We have implemented the battery watchdog by using an Arduino Mega 2650.  We used a Mega because it has 8K SRAM and we did not want to worry about running out of SRAM.  Yes, it’s lazy, but quicker.  We will probably run out anyway!

Arduino Battery Watchdog i2c Mappings

i2c address Device Function
0x40 SunAirPlus INA3221
0x5C AMS 2315 Outside Temp/Humidity
0x68 RTC1307 Real Time Clock

Arduino Battery Watchdog GPIO Mappings

GPIO Function Comments
22 Interrupt Pi Level
27 Pi Latched Relay Reset Pulse
29 Pi Latched Relay Set Pulse
35 LED Pi Interrupt On Arduino Battery Voltage/Current
41 Select Wind Set Wind Turbine
43 Select Solar Reset Solar Panels

Arduino Battery Watchdog A/D Mappings

Channel Function
A3 Pi Battery Voltage
A5 Regulated Wind Voltage
A7 Unregulated Wind Voltage
A9 Pi Solar Voltage


The Battery Watch Arduino software has expanded to about 3000 lines of code.  There are certainly bugs in this software.  One of the unresolved issues about the architecture of Project Curacao is that the software on the Raspberry Pi can be easily updated remotely across the Internet while the software on the Battery Watchdog Arduino  can not be updated.  This is because there is no current way of updating the Arduino without plugging in a USB serial port.  While we are investigating options (different boot loader, figuring out a way of using the USB port on the Raspberry Pi for programming) we are looking at connecting the Raspberry Pi  to make our system just a bit more resilient than it currently is.

To partially address this problem we are going to build what is called a “Dead Man Switch” in software.  If the Raspberry Pi has been off for two days, then the Battery Watchdog will turn it on. This helps us recover from many types of errors in the Battery Watchdog software.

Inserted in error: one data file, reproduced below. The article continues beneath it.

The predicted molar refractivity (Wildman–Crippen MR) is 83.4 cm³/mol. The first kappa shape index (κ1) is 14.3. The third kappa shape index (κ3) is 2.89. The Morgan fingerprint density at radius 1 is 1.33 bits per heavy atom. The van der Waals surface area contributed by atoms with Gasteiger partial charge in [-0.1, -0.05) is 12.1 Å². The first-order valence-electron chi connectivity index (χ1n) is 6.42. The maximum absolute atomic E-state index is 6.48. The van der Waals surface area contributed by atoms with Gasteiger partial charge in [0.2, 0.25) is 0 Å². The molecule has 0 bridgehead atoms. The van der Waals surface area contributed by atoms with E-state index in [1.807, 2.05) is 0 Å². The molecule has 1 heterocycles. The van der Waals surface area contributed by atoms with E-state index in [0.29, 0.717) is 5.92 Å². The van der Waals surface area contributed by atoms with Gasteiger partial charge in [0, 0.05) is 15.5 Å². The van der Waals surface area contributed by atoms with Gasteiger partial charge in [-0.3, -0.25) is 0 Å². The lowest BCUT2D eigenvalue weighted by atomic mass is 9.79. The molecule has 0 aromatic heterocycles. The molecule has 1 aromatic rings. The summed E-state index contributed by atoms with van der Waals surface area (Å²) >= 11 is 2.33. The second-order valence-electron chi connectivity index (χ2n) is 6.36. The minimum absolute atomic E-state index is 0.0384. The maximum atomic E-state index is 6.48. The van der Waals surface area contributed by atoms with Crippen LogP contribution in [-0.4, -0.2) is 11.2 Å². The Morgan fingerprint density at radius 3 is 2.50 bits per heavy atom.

The software is written in the standard Arduino IDE.   All of the code used in this article is posted on GitHub at



There are 21 comments so far

    3 years ago · Reply

    Relay is a bit of a waste of power (unless you use a power-saving circuit*)
    Use a P-channel FET (without “body diode”) instead. It’ll also protect against reverse connection, and probably cheaper than the relay!
    *Power saving: Relays need much more power to activate than to hold. Thus, a capacitor across the relay to latch it, and a series resistor to hold it should save half a watt…
    Try 470 mucrofarad, 47 ohm – dunno what relay you’ve got, but…

    3 years ago · Reply

    “This is because there is no current way of updating the Arduino without plugging in a USB serial port.”
    Yep, there is.
    Have a look at spellfoundry’s sleepy Pi.
    Ferkle around a bit on that page, and eventually you’ll find detailed instructions how to program an Arduino from the Pi’s GPIO pins.
    “It ain’t ‘ard! It’s an Arduino!”
    -Andy, Oulu, Finland.

    • John Shovic
      3 years ago · Reply


      The sleepy Pi was not available yet when this box was designed (in August – December of 2013), but it is an excellent alternative architecture.

      I’m going back down to Curacao in September to upgrade the box and I’ll check this out and see if I could upgrade my box to do the programming from the Pi’s GPIO pins.

      John, Coeur d’Alene, Idaho